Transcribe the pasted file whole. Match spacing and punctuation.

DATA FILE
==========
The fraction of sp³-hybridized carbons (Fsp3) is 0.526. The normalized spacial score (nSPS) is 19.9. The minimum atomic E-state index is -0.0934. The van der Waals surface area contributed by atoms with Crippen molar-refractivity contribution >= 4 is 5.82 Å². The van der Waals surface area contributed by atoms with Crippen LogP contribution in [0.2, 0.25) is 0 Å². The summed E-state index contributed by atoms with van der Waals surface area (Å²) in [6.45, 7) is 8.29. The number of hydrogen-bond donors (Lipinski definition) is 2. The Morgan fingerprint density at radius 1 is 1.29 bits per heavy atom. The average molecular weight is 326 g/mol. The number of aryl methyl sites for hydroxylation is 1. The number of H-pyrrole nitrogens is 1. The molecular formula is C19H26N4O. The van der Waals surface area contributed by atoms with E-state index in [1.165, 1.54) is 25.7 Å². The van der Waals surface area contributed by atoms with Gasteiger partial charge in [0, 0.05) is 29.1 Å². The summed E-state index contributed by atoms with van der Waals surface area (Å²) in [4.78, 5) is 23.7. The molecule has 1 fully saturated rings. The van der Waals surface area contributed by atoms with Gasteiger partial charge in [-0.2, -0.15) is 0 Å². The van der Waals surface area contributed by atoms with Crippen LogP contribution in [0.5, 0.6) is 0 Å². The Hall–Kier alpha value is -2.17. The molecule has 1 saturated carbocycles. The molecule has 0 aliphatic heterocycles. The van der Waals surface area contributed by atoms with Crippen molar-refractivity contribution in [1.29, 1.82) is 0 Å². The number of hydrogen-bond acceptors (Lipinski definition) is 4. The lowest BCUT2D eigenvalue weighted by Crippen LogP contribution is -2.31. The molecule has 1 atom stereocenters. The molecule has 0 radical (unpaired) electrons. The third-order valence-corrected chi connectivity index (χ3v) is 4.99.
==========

The fraction of sp³-hybridized carbons (Fsp3) is 0.526. The normalized spacial score (nSPS) is 19.9. The minimum atomic E-state index is -0.0934. The van der Waals surface area contributed by atoms with Crippen molar-refractivity contribution >= 4 is 5.82 Å². The van der Waals surface area contributed by atoms with Crippen LogP contribution in [0.2, 0.25) is 0 Å². The summed E-state index contributed by atoms with van der Waals surface area (Å²) in [6.45, 7) is 8.29. The number of hydrogen-bond donors (Lipinski definition) is 2. The Morgan fingerprint density at radius 1 is 1.29 bits per heavy atom. The average molecular weight is 326 g/mol. The number of aryl methyl sites for hydroxylation is 1. The number of H-pyrrole nitrogens is 1. The molecular formula is C19H26N4O. The van der Waals surface area contributed by atoms with E-state index in [1.165, 1.54) is 25.7 Å². The van der Waals surface area contributed by atoms with Gasteiger partial charge in [0, 0.05) is 29.1 Å². The summed E-state index contributed by atoms with van der Waals surface area (Å²) in [4.78, 5) is 23.7. The molecule has 1 fully saturated rings. The van der Waals surface area contributed by atoms with Gasteiger partial charge in [-0.2, -0.15) is 0 Å². The van der Waals surface area contributed by atoms with Crippen LogP contribution in [0.5, 0.6) is 0 Å². The Hall–Kier alpha value is -2.17. The molecule has 1 saturated carbocycles. The molecule has 0 aliphatic heterocycles. The van der Waals surface area contributed by atoms with Crippen molar-refractivity contribution in [1.29, 1.82) is 0 Å². The number of hydrogen-bond acceptors (Lipinski definition) is 4. The lowest BCUT2D eigenvalue weighted by Crippen LogP contribution is -2.31. The molecule has 1 atom stereocenters. The molecule has 0 radical (unpaired) electrons. The third-order valence-corrected chi connectivity index (χ3v) is 4.99.